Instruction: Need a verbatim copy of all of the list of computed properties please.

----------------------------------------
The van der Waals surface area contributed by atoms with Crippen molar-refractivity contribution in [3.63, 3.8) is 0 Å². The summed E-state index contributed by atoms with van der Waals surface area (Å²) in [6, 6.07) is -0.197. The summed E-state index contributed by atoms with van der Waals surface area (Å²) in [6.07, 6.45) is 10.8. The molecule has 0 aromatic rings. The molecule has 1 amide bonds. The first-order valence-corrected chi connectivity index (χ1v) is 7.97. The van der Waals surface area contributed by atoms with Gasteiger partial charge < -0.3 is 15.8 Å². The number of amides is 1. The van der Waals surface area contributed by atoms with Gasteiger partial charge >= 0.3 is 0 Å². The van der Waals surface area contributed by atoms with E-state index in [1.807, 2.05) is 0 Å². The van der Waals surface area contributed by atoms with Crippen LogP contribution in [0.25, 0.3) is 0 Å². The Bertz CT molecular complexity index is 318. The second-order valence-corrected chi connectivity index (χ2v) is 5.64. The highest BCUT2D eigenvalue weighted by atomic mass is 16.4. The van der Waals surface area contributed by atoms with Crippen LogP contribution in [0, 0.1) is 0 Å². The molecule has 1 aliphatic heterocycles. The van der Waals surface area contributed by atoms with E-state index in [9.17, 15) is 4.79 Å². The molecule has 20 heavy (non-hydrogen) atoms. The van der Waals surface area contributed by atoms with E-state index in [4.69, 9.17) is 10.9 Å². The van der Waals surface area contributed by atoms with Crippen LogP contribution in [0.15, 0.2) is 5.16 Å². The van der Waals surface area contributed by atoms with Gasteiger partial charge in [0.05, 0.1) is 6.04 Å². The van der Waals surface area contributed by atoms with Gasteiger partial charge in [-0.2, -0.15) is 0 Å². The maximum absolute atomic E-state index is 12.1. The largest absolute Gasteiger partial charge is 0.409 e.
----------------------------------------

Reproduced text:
The van der Waals surface area contributed by atoms with Crippen molar-refractivity contribution in [3.63, 3.8) is 0 Å². The summed E-state index contributed by atoms with van der Waals surface area (Å²) in [6, 6.07) is -0.197. The summed E-state index contributed by atoms with van der Waals surface area (Å²) in [6.07, 6.45) is 10.8. The molecule has 0 aromatic rings. The molecule has 1 amide bonds. The first-order valence-corrected chi connectivity index (χ1v) is 7.97. The van der Waals surface area contributed by atoms with Gasteiger partial charge < -0.3 is 15.8 Å². The number of amides is 1. The van der Waals surface area contributed by atoms with Gasteiger partial charge >= 0.3 is 0 Å². The van der Waals surface area contributed by atoms with E-state index in [1.807, 2.05) is 0 Å². The van der Waals surface area contributed by atoms with Crippen LogP contribution in [0.25, 0.3) is 0 Å². The Bertz CT molecular complexity index is 318. The second-order valence-corrected chi connectivity index (χ2v) is 5.64. The highest BCUT2D eigenvalue weighted by atomic mass is 16.4. The van der Waals surface area contributed by atoms with Crippen LogP contribution in [0, 0.1) is 0 Å². The molecule has 1 aliphatic heterocycles. The van der Waals surface area contributed by atoms with E-state index in [9.17, 15) is 4.79 Å². The molecule has 20 heavy (non-hydrogen) atoms. The van der Waals surface area contributed by atoms with E-state index in [4.69, 9.17) is 10.9 Å². The van der Waals surface area contributed by atoms with Crippen LogP contribution in [0.15, 0.2) is 5.16 Å². The van der Waals surface area contributed by atoms with Gasteiger partial charge in [0.05, 0.1) is 6.04 Å². The van der Waals surface area contributed by atoms with Gasteiger partial charge in [-0.2, -0.15) is 0 Å². The maximum absolute atomic E-state index is 12.1. The largest absolute Gasteiger partial charge is 0.409 e.